Serve hot french fries with mayonnaise alongside the stew.  I cheat and go to the local Frituur.  I like french fried onions on top of my fries :)

1.5 lbs wild boar (or beef), cubed
1T butter
1T canola or other non-olive oil
2 onions
1 medium carrot
.5 cups dried mushrooms
2T dried onion flakes
2 bay leaves
3 juniper berries
1 clove (more if you're into that)
1tsp fish sauce
2 bottles Belgian brown beer
2 pieces of bread, with 2T mustard spread on top

Song:  My favorite Belgian artist should accompany this recipe:

Wednesday, January 8, 2014

Lentil Veggie Harissa Soup [Zack]

We just got back from vacation, where we over-indulged (to say the least).  We are always looking for something healthy and comforting to welcome us back into the house.  Lentils are most often our go-to play.  They are easy to cook, and since they are dried, you can keep them in the pantry to be available when needed.  Toss in some other veggies, add some stock, and you have a quick meal to return some sanity to your diet.


Chop and dice your peppers, mushrooms, onions, garlic, and tomatoes.  Start your pressure cooker or pot on medium heat with a little bit of oil on the bottom.  Saute the red peppers, onions, and mushrooms until they develop a bit of browning.

Add 1T of harissa powder and the chopped garlic, and stir until fragrant.  Harissa powder is a Tunisian mix of chiles, cumin, garlic, coriander, caraway, and cinnamon.  If you can't find the powder, just use chiles, cumin and garlic powder in even quantities.

The tomatoes go in next, along with the lentils.  Stir in your chicken (or veg) stock and water.  Cover the pressure cooker and cook for 15 minutes.  If you're using a normal pot, it will take a bit longer, but just taste the lentils to make sure they are cooked through.  Don't forget to shake the pot around so the lentils don't burn on the bottom.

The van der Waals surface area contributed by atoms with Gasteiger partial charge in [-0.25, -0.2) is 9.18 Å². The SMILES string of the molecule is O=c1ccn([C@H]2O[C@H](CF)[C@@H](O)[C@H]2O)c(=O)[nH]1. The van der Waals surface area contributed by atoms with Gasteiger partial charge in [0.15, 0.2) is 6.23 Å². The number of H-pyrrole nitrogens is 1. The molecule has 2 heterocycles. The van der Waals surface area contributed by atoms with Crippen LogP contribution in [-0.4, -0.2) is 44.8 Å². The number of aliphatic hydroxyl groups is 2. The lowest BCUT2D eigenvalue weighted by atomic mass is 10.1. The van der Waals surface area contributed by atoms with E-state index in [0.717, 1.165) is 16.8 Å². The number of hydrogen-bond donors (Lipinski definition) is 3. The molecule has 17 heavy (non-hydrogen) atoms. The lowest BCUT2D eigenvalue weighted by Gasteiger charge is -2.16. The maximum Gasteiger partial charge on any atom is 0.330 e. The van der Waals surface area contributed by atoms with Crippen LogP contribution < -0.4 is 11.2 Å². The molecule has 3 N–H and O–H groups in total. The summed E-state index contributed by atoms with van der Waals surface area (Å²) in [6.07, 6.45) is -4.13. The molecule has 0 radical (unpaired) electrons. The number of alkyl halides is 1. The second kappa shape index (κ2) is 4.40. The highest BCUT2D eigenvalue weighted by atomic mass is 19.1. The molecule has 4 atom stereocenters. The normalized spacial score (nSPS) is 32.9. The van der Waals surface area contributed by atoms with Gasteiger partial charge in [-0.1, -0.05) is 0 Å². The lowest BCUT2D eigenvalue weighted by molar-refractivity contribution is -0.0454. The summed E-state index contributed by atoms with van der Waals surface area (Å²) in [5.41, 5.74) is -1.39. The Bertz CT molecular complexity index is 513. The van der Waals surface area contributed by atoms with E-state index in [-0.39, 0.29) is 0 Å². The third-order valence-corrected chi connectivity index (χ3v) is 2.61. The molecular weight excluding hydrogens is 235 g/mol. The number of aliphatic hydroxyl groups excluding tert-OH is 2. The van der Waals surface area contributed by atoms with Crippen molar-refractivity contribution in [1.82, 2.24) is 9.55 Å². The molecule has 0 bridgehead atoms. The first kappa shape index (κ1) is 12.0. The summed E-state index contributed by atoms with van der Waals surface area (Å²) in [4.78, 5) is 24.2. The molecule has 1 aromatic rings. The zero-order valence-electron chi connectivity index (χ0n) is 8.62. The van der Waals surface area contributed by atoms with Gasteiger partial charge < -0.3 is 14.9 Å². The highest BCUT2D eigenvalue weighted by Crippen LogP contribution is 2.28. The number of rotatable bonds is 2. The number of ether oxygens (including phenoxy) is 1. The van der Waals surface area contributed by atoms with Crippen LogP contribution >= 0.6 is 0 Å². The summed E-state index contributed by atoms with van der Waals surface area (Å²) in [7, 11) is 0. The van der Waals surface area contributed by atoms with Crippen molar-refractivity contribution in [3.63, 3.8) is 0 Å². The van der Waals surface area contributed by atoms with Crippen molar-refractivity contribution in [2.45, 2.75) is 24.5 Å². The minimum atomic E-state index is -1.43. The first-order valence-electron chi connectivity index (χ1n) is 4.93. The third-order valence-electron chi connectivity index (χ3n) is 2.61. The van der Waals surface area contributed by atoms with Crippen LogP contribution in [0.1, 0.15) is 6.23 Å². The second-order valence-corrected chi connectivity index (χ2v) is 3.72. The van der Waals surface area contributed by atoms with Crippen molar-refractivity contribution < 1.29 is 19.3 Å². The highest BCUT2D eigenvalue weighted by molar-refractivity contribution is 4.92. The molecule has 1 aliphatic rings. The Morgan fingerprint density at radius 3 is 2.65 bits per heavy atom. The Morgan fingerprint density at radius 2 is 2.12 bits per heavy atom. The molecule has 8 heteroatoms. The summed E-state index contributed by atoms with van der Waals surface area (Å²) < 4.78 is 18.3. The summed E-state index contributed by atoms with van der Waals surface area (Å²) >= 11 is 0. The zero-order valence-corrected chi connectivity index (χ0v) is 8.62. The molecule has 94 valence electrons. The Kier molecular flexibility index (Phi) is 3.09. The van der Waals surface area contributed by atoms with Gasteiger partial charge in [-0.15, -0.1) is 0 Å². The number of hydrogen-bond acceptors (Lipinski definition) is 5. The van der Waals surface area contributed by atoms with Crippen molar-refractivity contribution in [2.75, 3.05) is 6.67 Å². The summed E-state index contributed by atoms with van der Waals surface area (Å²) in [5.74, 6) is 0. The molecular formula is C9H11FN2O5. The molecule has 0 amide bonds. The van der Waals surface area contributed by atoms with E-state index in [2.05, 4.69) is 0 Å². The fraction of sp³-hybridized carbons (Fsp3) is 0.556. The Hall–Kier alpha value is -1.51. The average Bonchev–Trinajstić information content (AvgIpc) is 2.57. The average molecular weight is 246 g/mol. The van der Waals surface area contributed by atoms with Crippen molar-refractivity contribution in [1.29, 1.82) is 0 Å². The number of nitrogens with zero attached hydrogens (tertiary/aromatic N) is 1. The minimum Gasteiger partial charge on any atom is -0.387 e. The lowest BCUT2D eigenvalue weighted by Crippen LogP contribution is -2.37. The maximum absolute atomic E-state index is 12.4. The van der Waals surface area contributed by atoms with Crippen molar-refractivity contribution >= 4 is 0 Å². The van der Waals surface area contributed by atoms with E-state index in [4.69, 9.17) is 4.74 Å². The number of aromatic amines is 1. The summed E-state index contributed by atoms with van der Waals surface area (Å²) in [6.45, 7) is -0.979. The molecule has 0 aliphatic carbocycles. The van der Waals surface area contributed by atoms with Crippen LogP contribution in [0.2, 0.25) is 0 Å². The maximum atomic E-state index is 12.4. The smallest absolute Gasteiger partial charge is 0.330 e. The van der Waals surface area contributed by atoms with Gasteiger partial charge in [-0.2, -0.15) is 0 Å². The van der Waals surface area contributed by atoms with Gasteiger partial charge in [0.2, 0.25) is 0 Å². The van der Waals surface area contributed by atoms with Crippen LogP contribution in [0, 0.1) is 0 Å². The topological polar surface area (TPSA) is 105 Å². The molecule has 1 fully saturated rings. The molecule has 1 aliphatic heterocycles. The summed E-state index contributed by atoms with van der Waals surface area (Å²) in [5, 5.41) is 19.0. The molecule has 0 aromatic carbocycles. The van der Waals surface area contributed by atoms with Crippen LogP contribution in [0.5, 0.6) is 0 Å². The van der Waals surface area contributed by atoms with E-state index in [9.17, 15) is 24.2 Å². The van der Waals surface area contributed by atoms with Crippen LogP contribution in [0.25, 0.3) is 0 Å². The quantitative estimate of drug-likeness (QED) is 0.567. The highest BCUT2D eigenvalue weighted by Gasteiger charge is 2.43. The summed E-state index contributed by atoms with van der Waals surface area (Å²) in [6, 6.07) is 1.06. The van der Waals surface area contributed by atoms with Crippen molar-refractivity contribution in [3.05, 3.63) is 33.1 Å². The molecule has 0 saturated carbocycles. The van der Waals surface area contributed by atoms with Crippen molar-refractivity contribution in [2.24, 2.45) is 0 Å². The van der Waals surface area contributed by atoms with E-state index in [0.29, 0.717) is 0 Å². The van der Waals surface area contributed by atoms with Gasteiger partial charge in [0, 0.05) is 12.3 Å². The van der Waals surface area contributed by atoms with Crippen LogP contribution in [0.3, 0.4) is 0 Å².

When it's finished, stir in some keffir or yogurt and sprinkle some extra harissa powder on top if you're feeling brave.  An avocado will boost your veg count.

2 red peppers
2 cups brown mushrooms
3 red onions
4 medium-sized tomatoes
2 cloves garlic
1.5 cup lentils
2 cups chicken stock (or veg stock)
2 cups water
1T harissa powder
keffir or plain yogurt
1 avacado to garnish

Song:  The Cardigans - Love Me
Love me by The Cardigans on Grooveshark

Sunday, January 5, 2014

Garden of Fire Cocktail [Rhonda]

At Craftbar, Tom Colicchio's restaurant at Broadway and 19th in New York City, they serve a refreshingly delightful cocktail called Garden of Fire. It pulls its deep vegetal tones from cucumber, flecks of pink peppercorn and jalapeno-infused vodka splashed with an Italian aperitif, Cocchi Americano.

Cocchi (pronounced co-key) is a white wine from the Asti province of Italy. It's infused with citrus peel, botanicals and cinchona bark, which adds a subtle bitter note missing in its citrusy French cousin, Lillet.

In playing around with jalapeno intensity and flavor additions, I found that gin, with its hints of juniper, works well as the base. (Slice a jalapeno and drop it into a half-full bottle of gin, store in the fridge.) And to soften the alcoholic content, a splash of grapefruit juice and/or lime-flavored seltzer is marvelous.

2 ounces jalapeno-infused gin
1 ounce Cocchi Americano
Splash of grapefruit juice, lime-flavored seltzer (optional)

Serve chilled or over ice.

Suggested soundtrack: "Falling" Haim